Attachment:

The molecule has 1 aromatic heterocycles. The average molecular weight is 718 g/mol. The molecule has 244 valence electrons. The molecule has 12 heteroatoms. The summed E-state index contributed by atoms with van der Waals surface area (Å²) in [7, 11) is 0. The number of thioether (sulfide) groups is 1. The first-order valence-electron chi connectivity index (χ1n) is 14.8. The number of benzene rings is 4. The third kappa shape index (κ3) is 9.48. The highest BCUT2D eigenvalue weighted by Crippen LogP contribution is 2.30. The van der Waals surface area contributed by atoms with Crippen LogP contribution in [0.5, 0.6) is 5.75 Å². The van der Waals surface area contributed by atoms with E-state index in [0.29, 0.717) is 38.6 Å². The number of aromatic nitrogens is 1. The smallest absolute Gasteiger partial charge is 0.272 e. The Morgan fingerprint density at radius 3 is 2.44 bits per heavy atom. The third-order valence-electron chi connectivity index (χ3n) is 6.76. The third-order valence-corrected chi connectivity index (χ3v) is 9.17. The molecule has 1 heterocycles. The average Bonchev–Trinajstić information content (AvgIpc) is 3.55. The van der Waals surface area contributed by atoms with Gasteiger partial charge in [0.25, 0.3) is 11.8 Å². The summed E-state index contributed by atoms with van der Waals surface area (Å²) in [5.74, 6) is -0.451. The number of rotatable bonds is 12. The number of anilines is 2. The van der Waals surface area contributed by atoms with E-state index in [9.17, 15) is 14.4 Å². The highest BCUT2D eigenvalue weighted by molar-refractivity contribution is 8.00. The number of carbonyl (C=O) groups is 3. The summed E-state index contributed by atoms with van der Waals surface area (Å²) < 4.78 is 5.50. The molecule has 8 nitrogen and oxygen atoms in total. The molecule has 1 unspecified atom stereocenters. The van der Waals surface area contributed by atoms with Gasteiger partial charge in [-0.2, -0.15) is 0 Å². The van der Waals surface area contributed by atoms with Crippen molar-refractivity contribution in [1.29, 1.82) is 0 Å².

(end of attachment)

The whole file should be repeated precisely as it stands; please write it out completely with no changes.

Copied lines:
The molecule has 1 aromatic heterocycles. The average molecular weight is 718 g/mol. The molecule has 244 valence electrons. The molecule has 12 heteroatoms. The summed E-state index contributed by atoms with van der Waals surface area (Å²) in [7, 11) is 0. The number of thioether (sulfide) groups is 1. The first-order valence-electron chi connectivity index (χ1n) is 14.8. The number of benzene rings is 4. The third kappa shape index (κ3) is 9.48. The highest BCUT2D eigenvalue weighted by Crippen LogP contribution is 2.30. The van der Waals surface area contributed by atoms with Crippen LogP contribution in [0.5, 0.6) is 5.75 Å². The van der Waals surface area contributed by atoms with E-state index in [0.29, 0.717) is 38.6 Å². The number of aromatic nitrogens is 1. The smallest absolute Gasteiger partial charge is 0.272 e. The Morgan fingerprint density at radius 3 is 2.44 bits per heavy atom. The third-order valence-electron chi connectivity index (χ3n) is 6.76. The third-order valence-corrected chi connectivity index (χ3v) is 9.17. The molecule has 1 heterocycles. The average Bonchev–Trinajstić information content (AvgIpc) is 3.55. The van der Waals surface area contributed by atoms with Gasteiger partial charge in [0.25, 0.3) is 11.8 Å². The summed E-state index contributed by atoms with van der Waals surface area (Å²) in [5.74, 6) is -0.451. The number of rotatable bonds is 12. The number of anilines is 2. The van der Waals surface area contributed by atoms with E-state index in [9.17, 15) is 14.4 Å². The highest BCUT2D eigenvalue weighted by molar-refractivity contribution is 8.00. The number of carbonyl (C=O) groups is 3. The summed E-state index contributed by atoms with van der Waals surface area (Å²) < 4.78 is 5.50. The molecule has 8 nitrogen and oxygen atoms in total. The molecule has 1 unspecified atom stereocenters. The van der Waals surface area contributed by atoms with Gasteiger partial charge in [-0.2, -0.15) is 0 Å². The van der Waals surface area contributed by atoms with Crippen molar-refractivity contribution in [1.29, 1.82) is 0 Å².